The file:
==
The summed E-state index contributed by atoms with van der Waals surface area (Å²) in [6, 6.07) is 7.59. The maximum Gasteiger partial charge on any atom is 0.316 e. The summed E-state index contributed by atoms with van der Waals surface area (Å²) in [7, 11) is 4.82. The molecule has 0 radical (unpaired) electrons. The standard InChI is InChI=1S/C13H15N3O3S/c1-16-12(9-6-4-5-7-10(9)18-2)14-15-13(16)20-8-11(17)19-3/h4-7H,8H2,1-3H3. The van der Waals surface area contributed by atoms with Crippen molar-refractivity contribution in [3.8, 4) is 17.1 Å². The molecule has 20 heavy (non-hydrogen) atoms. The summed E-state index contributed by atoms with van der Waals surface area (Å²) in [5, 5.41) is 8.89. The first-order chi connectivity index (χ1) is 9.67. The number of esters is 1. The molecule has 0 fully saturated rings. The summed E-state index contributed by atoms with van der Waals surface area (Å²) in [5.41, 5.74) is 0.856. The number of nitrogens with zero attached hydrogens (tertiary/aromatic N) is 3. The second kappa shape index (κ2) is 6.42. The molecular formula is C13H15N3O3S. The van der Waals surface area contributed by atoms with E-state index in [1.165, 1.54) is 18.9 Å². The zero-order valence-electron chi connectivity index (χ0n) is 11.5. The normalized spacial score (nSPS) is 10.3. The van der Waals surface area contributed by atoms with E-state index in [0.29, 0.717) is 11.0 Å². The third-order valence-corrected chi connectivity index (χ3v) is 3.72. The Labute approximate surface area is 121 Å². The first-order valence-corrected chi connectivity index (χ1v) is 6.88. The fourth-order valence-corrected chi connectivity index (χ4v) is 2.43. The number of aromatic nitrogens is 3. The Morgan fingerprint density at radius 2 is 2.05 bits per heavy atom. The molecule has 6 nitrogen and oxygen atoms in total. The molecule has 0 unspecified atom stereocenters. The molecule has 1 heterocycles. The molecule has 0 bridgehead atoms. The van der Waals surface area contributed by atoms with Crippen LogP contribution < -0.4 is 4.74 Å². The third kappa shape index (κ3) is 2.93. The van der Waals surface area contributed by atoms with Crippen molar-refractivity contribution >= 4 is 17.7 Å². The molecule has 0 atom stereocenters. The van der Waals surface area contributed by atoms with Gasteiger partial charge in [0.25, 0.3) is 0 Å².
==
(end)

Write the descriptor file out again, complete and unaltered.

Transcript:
The summed E-state index contributed by atoms with van der Waals surface area (Å²) in [6, 6.07) is 7.59. The maximum Gasteiger partial charge on any atom is 0.316 e. The summed E-state index contributed by atoms with van der Waals surface area (Å²) in [7, 11) is 4.82. The molecule has 0 radical (unpaired) electrons. The standard InChI is InChI=1S/C13H15N3O3S/c1-16-12(9-6-4-5-7-10(9)18-2)14-15-13(16)20-8-11(17)19-3/h4-7H,8H2,1-3H3. The van der Waals surface area contributed by atoms with Crippen molar-refractivity contribution in [3.8, 4) is 17.1 Å². The molecule has 20 heavy (non-hydrogen) atoms. The summed E-state index contributed by atoms with van der Waals surface area (Å²) in [5, 5.41) is 8.89. The first-order chi connectivity index (χ1) is 9.67. The number of esters is 1. The molecule has 0 fully saturated rings. The summed E-state index contributed by atoms with van der Waals surface area (Å²) in [5.41, 5.74) is 0.856. The number of nitrogens with zero attached hydrogens (tertiary/aromatic N) is 3. The second kappa shape index (κ2) is 6.42. The molecular formula is C13H15N3O3S. The van der Waals surface area contributed by atoms with E-state index in [1.165, 1.54) is 18.9 Å². The zero-order valence-electron chi connectivity index (χ0n) is 11.5. The normalized spacial score (nSPS) is 10.3. The van der Waals surface area contributed by atoms with E-state index in [0.29, 0.717) is 11.0 Å². The third-order valence-corrected chi connectivity index (χ3v) is 3.72. The Labute approximate surface area is 121 Å². The first-order valence-corrected chi connectivity index (χ1v) is 6.88. The fourth-order valence-corrected chi connectivity index (χ4v) is 2.43. The number of aromatic nitrogens is 3. The Morgan fingerprint density at radius 2 is 2.05 bits per heavy atom. The molecule has 6 nitrogen and oxygen atoms in total. The molecule has 0 unspecified atom stereocenters. The molecule has 1 heterocycles. The molecule has 0 bridgehead atoms. The van der Waals surface area contributed by atoms with Crippen LogP contribution < -0.4 is 4.74 Å². The third kappa shape index (κ3) is 2.93. The van der Waals surface area contributed by atoms with Crippen molar-refractivity contribution >= 4 is 17.7 Å². The molecule has 0 atom stereocenters. The van der Waals surface area contributed by atoms with Gasteiger partial charge in [0.25, 0.3) is 0 Å².